They are all (or nearly so) killed with arrows and the lance, while at full speed; and the reader may easily imagine, that these scenes after the most spirited and picturesque views of the sporting kind that can possibly he seen.

At present, I will give a little sketch of a hit of fun I joined in yesterday, with Mr. McKenzie anti a number of his men without the company or aid of Indians.

I mentioned the other day, that McKinzie's table from day to day groans under the weight of buffaloe tongues and beavers' tails, and other luxuries of this western land. He has within his Fort a spacious ice-house, where he preserves his meat fresh for any length of time required; and sometimes, when his larder runs low, he starts out, rallying some five or six of his best hunters (not to hunt, but to "go for meat"). He leads the party, mounted on his favorite buffalo horse (i.e. the horse amongst his whole group which is best trained to run the buffalo), trailing a light and short gun in his hand, such an one as lie can most easily reload whilst his horse is at full speed.

Such was the condition of the ice-house yesterday morning which caused

to cast their eyes with a wishful look over the prairies such was the plight in which our host took the Iead, and I, and then Mons. Chardon, and Batiste Defonde and Tullock (who is a trader amongst the Crows, and is here at this time, with a large party of that tribe), and there were several others whose names I do not know.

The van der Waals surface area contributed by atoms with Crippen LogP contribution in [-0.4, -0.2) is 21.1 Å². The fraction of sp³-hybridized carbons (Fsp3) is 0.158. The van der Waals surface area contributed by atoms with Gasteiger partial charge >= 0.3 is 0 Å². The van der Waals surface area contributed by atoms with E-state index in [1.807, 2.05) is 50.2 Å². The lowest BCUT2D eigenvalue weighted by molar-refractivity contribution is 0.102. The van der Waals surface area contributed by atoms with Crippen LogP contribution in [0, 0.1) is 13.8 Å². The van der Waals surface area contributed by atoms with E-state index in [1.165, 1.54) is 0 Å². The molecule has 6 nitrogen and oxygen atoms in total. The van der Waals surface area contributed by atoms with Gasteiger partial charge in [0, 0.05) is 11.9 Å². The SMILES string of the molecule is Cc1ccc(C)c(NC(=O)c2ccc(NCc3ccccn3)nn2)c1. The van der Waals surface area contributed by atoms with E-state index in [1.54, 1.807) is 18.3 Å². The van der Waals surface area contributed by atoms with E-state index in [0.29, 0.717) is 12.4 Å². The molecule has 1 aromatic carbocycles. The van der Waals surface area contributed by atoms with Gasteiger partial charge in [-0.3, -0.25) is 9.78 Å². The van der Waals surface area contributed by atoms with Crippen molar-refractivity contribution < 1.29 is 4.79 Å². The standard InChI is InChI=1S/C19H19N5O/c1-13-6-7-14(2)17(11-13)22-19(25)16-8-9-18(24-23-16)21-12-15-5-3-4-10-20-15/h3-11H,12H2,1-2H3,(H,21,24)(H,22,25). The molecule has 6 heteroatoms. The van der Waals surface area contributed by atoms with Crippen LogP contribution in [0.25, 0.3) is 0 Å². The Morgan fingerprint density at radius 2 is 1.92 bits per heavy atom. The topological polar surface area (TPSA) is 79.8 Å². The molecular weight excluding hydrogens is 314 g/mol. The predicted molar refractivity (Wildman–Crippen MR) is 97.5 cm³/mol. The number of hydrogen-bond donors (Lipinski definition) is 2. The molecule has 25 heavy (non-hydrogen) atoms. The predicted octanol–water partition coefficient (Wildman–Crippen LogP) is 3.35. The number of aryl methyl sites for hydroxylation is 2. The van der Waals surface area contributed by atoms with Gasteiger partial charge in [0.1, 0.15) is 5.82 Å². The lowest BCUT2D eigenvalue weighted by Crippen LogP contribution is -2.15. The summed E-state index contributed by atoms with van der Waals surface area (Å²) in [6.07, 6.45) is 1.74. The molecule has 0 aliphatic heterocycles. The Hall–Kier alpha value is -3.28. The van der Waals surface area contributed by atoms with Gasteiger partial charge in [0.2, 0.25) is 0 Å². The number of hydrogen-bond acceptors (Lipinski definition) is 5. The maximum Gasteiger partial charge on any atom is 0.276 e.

As me were mounted and ready to start, McKenzie called up some four or five of his men, and told them to follow immediately on our trail, with as many one-horse carts, which they were to harness up, to bring home the meat; "ferry them across the river in the scow," said he, "and following our trail through the bottom, you will find us on the plain yonder, between the Yellow Stone and the Missouri rivers, with meat enough to load you home. My watch on gender bluff has just told us by his signals, that there are cattle a plenty on that spot, and we are going there as fast as possible." We all crossed the river, and galloped away a couple of miles or so, when we mounted the bluff; and to be sure, as was said, there was in full view of us a fine herd of some four or five hundred buffaloes, perfectly at rest, and in their own estimation (probably) perfectly secure. Some were grazing, and others were lying down and sleeping; we advanced within a mile or so of them in full view, and came to a halt. Mons. Chardon "tossed the feather" (a custom always observed, to try the course of the wind), and, he commenced: "stripping" as it is termed (I. e. every man strips himself and his horse of every extraneous and unnecessary appendage of dress, &c. that might be an incumbrance in running): hats are laid off, and coats -- and bullet pouches; sleeves are rolled up, a handkerchief tied tightly around the head, and another around the waist -- cartridges are prepared and placed in the waistcoat pocket, or a half dozen bullets "thrown into the mouth," &c., &c., all of which takes up some ten or fifteen minutes, and is not, in appearance or in effect, unlike a council of war. Our leader lays the whole plan of the. chase, and preliminaries all fixed, guns charged and ramrods in our hands, we mount and start for the onset. The horses are. all trained for this business, and seem to enter into it with as much enthusiasm, and with as restless a spirit as the riders themselves. While "stripping" and mounting, they exhibit the most restless impatience; and when "approaching" -- (which is, all of us abreast, upon a slow walk, and in a straight line towards the herd, until they discover us and run!, they all seem to have caught entirely the spirit of the chase, and the laziest nag amongst them prances with an elasticity in His step -- champing] his bit -- his ears erect -- his eyes strained out of his head, and fixed upon the game before him, whilst he trembles under the saddle of his rider. In this way we carefully and silently marched, until within' some forty or fifty rolls; when the herd discovering us, wheeled and laid their course in a mass. At this instant we started! (and all must start, for no one could check the fury of those steeds at that moment of excitement,) and away all sailed, and over the prairie flew in a cloud of dust which was raised by their trampling hoofs. McKinzie was foremost in tire throng, and soon dashed off amidst the dust and was out of slight -- he was after the fattest and the fastest. I had discovered a huge bull whose shoulders towered above the whole band, and I picked my way through the crowd to cut alongside of him. I went not for "meat", but for a trophy; I wanted his head and horns. I dashed along through the thundering mass, as they swept away over the plain, scarcely able to tell whether I was on a buffalo's back or my horse -- hit, and hooked, and jostled about, till at length I found myself alongside of my game, when I gave him a shot, as I passed him. I saw guns flash in several directions about me, but I heard them not. Amidst the trampling throng, Mons. Chardon had wounded a stately bull, and at this moment was passing him again with his piece leveled for another shot; they were both at full speed and I also, within the reach of the muzzle of my gun, when the bull instantly turned and receiving the horse upon his horns, and the ground received poor Chardon, who made a frog's leap of some twenty feet or more over the bull's back, and almost under my horse's heels. I wheeled my horse as soon as possible and rode back, where lay poor Chardon, gasping to start his breath again; and within a few paces of him his huge victim, with his heels high in the air, and the horse lying across him. I dismounted instantly, but Chardon was raising himself on his hands, with his eyes and mouth full of dirt, and feeling for his gun, which lay about thirty feet in advance of him. "Heaven spare you ! are you hurt, Chardon ?" " hi--llic--- hic ---h ic ---hic----h i c------------- n o, ------hic------no---no, I believe not. 0h-no! This is not much, Mons. Cataline -- this is nothing new -- but this is a d---d hard pied of ground here -- hic -- oh! Hic!" At this the poor fellow fainted, but in a few moments arose, picked up his gun, took his horse by the bit; which then opened its eyes, and with a hic and a UGH! -- UGH! Sprang upon its feet -- shook off the dirt -- and here we were, all upon our legs again, save the bull, whose life had been more sad than that of either.